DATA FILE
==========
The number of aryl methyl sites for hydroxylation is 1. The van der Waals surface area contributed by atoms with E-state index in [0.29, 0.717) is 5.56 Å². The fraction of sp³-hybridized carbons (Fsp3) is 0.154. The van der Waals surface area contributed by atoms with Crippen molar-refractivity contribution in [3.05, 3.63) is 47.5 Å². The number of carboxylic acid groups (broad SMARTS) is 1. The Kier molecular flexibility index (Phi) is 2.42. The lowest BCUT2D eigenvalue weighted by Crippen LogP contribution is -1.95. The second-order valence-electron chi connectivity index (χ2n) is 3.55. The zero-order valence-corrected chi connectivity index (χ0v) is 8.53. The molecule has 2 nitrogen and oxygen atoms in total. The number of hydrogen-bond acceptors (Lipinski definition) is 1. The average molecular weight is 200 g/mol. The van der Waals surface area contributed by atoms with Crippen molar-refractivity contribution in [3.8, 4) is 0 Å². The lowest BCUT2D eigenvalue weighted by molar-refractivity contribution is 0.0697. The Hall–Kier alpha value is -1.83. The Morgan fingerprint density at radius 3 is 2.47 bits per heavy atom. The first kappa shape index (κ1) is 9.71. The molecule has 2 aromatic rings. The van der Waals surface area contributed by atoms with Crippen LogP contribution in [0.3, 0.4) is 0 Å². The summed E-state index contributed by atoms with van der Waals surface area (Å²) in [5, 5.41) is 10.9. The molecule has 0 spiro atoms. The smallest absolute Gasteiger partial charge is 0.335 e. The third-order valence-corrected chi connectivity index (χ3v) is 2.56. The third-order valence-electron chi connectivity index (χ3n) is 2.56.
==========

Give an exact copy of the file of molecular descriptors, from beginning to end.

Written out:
The number of aryl methyl sites for hydroxylation is 1. The van der Waals surface area contributed by atoms with E-state index in [0.29, 0.717) is 5.56 Å². The fraction of sp³-hybridized carbons (Fsp3) is 0.154. The van der Waals surface area contributed by atoms with Crippen molar-refractivity contribution in [3.05, 3.63) is 47.5 Å². The number of carboxylic acid groups (broad SMARTS) is 1. The Kier molecular flexibility index (Phi) is 2.42. The lowest BCUT2D eigenvalue weighted by Crippen LogP contribution is -1.95. The second-order valence-electron chi connectivity index (χ2n) is 3.55. The zero-order valence-corrected chi connectivity index (χ0v) is 8.53. The molecule has 2 nitrogen and oxygen atoms in total. The number of hydrogen-bond acceptors (Lipinski definition) is 1. The average molecular weight is 200 g/mol. The van der Waals surface area contributed by atoms with Crippen molar-refractivity contribution in [3.8, 4) is 0 Å². The lowest BCUT2D eigenvalue weighted by molar-refractivity contribution is 0.0697. The Hall–Kier alpha value is -1.83. The Morgan fingerprint density at radius 3 is 2.47 bits per heavy atom. The first kappa shape index (κ1) is 9.71. The molecule has 2 aromatic rings. The van der Waals surface area contributed by atoms with Crippen LogP contribution in [0.3, 0.4) is 0 Å². The summed E-state index contributed by atoms with van der Waals surface area (Å²) in [5, 5.41) is 10.9. The molecule has 0 spiro atoms. The smallest absolute Gasteiger partial charge is 0.335 e. The third-order valence-corrected chi connectivity index (χ3v) is 2.56. The third-order valence-electron chi connectivity index (χ3n) is 2.56.